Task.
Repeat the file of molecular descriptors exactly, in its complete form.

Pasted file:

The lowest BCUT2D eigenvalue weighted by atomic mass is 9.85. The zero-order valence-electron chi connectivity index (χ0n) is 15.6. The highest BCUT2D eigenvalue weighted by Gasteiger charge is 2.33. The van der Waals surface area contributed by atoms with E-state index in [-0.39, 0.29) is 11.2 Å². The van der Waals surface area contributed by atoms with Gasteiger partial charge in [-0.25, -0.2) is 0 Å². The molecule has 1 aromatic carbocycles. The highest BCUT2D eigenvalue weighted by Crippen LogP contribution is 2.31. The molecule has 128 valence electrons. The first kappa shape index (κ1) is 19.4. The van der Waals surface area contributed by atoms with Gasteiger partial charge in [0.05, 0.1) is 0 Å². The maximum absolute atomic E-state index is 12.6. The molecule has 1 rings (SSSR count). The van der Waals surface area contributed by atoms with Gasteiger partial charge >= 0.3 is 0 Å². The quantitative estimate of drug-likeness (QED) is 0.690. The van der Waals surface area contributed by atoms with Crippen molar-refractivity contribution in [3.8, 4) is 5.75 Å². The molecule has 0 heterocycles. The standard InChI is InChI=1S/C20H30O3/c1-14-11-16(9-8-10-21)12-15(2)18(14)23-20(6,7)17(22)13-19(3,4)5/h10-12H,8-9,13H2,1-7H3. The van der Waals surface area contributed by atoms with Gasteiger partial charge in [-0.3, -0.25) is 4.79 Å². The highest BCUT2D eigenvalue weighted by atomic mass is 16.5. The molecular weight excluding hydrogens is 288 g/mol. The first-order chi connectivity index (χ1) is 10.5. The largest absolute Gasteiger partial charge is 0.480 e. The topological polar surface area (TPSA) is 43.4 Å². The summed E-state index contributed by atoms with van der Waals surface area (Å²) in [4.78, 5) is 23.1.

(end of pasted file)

The lowest BCUT2D eigenvalue weighted by atomic mass is 9.85. The zero-order valence-electron chi connectivity index (χ0n) is 15.6. The highest BCUT2D eigenvalue weighted by Gasteiger charge is 2.33. The van der Waals surface area contributed by atoms with E-state index in [-0.39, 0.29) is 11.2 Å². The van der Waals surface area contributed by atoms with Gasteiger partial charge in [-0.25, -0.2) is 0 Å². The molecule has 1 aromatic carbocycles. The highest BCUT2D eigenvalue weighted by Crippen LogP contribution is 2.31. The molecule has 128 valence electrons. The first kappa shape index (κ1) is 19.4. The van der Waals surface area contributed by atoms with Gasteiger partial charge in [0.05, 0.1) is 0 Å². The maximum absolute atomic E-state index is 12.6. The molecule has 1 rings (SSSR count). The van der Waals surface area contributed by atoms with Gasteiger partial charge >= 0.3 is 0 Å². The quantitative estimate of drug-likeness (QED) is 0.690. The van der Waals surface area contributed by atoms with Crippen molar-refractivity contribution in [3.8, 4) is 5.75 Å². The molecule has 0 heterocycles. The standard InChI is InChI=1S/C20H30O3/c1-14-11-16(9-8-10-21)12-15(2)18(14)23-20(6,7)17(22)13-19(3,4)5/h10-12H,8-9,13H2,1-7H3. The van der Waals surface area contributed by atoms with Gasteiger partial charge in [-0.3, -0.25) is 4.79 Å². The highest BCUT2D eigenvalue weighted by atomic mass is 16.5. The molecular weight excluding hydrogens is 288 g/mol. The first-order chi connectivity index (χ1) is 10.5. The largest absolute Gasteiger partial charge is 0.480 e. The topological polar surface area (TPSA) is 43.4 Å². The summed E-state index contributed by atoms with van der Waals surface area (Å²) in [4.78, 5) is 23.1.